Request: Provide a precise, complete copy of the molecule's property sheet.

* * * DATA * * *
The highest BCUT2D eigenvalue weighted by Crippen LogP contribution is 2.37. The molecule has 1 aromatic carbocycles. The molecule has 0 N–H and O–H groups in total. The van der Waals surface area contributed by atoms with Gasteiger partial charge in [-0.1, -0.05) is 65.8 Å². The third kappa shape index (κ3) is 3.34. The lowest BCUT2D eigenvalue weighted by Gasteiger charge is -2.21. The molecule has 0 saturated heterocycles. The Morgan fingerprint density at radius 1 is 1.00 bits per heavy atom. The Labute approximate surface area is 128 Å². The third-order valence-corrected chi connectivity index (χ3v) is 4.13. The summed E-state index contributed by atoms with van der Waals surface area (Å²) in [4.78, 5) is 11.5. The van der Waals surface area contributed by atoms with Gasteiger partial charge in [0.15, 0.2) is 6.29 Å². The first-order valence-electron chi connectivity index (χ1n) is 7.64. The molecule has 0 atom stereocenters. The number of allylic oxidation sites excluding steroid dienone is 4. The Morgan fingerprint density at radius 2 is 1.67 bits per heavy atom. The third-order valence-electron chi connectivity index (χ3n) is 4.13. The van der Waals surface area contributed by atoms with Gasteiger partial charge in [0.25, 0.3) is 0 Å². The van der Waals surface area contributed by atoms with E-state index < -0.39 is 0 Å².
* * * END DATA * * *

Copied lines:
The highest BCUT2D eigenvalue weighted by Crippen LogP contribution is 2.37. The molecule has 1 aromatic carbocycles. The molecule has 0 N–H and O–H groups in total. The van der Waals surface area contributed by atoms with Gasteiger partial charge in [-0.1, -0.05) is 65.8 Å². The third kappa shape index (κ3) is 3.34. The lowest BCUT2D eigenvalue weighted by Gasteiger charge is -2.21. The molecule has 0 saturated heterocycles. The Morgan fingerprint density at radius 1 is 1.00 bits per heavy atom. The Labute approximate surface area is 128 Å². The third-order valence-corrected chi connectivity index (χ3v) is 4.13. The summed E-state index contributed by atoms with van der Waals surface area (Å²) in [4.78, 5) is 11.5. The van der Waals surface area contributed by atoms with Gasteiger partial charge in [0.15, 0.2) is 6.29 Å². The first-order valence-electron chi connectivity index (χ1n) is 7.64. The molecule has 0 atom stereocenters. The number of allylic oxidation sites excluding steroid dienone is 4. The Morgan fingerprint density at radius 2 is 1.67 bits per heavy atom. The third-order valence-electron chi connectivity index (χ3n) is 4.13. The van der Waals surface area contributed by atoms with Gasteiger partial charge in [0.25, 0.3) is 0 Å². The van der Waals surface area contributed by atoms with E-state index < -0.39 is 0 Å².